Publications

Latin America, a new El Dorado for European arms exports?

Latin American countries are today in an exceptional situation where the defense budgets are being contracted and the missions of the armed forces reoriented towards issues of public security. This Analysis presents the evolution of military spending in these countries as well as arms acquisitions: who are the major importers, who are their main suppliers and what are the current trends? It is also examining the question of transfers of small arms and light weapons and their ammunition from the European Union Member States to this region.

Crédit photo : parachutistes mexicains (Master Sgt. Adam M. Stump/USAF/Wikimedia Commons)

 

The role of the US in Arms Transfers to Armed Groups in Syria

Since 2012, weapons and ammunition have arrived massively to the many armed groups active in Syria, notably from the Balkans and passing through neighbouring countries which, like Saudi Arabia, claim to be the final recipients. Far from being just a case of unscrupulous exporters and importers ignoring the re-exporting ban, it appears that the United States is at the heart of these transfers.

Through two programs – the first implemented by the CIA for the benefit of opponents to the Damascus government; the second organized by the Pentagon to arm the opponents to Islamic State – the United States have indeed coordinated, facilitated and financed billions of dollars of arms purchases in third countries and supervised their transport to the Syrian rebel groups they wish to support. However, this flood of weapons has produced many unintended effects, including the supply of jihadist groups and fighting between factions armed, some by the CIA, others by the Pentagon.

Crédit photo : missile TOW américain utilisé par des combattants de l'Etat islamique

Balkan arms transfers to the Middle East and risks of diversion to armed groups

Since 2011, small arms and light weapons flows from the Balkans to the Middle East have increased sharply. While Iraq remains logically the largest importer of Balkan weapons in the region, Saudi Arabia has also established itself as a major customer. Others, in particular Turkey, Jordan and the United Arab Emirates, have also greatly expanded their arms purchases. The main exporting country to the Middle East is by far Bulgaria, followed by Croatia, Bosnia and Herzegovina, and Serbia. The curve of their exports rises dramatically, with record sales in 2015 or 2016.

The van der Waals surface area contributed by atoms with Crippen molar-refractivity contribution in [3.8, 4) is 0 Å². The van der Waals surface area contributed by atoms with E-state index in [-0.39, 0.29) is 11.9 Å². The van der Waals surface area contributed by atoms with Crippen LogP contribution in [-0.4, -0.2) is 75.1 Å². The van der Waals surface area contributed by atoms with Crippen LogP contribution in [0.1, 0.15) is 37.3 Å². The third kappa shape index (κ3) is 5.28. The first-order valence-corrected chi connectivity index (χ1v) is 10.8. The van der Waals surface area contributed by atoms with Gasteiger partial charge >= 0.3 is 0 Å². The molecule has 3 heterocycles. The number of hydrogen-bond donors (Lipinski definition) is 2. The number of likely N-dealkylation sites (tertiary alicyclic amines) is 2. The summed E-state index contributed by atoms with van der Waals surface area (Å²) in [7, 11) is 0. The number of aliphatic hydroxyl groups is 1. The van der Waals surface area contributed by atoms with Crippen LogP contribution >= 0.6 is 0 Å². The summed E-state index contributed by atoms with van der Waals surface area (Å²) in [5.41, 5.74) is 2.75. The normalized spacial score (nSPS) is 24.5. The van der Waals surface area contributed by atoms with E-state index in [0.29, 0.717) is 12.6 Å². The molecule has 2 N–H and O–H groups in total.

Yet, some of these weapons were diverted to diverse non-state armed groups operating in Syria, including "subsidiaries" of Al-Qaeda, and even Islamic State. The lax policy of the exporters is not alone to blame. These transfers are actually part of a strategy that goes well beyond the Balkan and the Middle East.

Photo credit: Serbian machine gun M02 Coyote used by a rebel in Syria (2016) - source: ARES (Armament Research Service) via Facebook.

Monitoring of regional Stability in the Sahel region and in West Africa – July to September 2017

This quarterly monitoring, published by GRIP since 2011, aims to monitor the security situation in West Africa with a focus on Burkina Faso, Côte d’Ivoire, Guinea, Mali, Niger and Senegal. It examines in particular broad internal security issues, regional tensions, and cross-border and transnational crimes.

Crédit photo : Casque bleu de la MINUSMA près de Gao (source : MINUSMA / Harandane Dicko)

L’armée turque après le putsch: outil éreinté au service de la politique étrangère d’un régime consolidé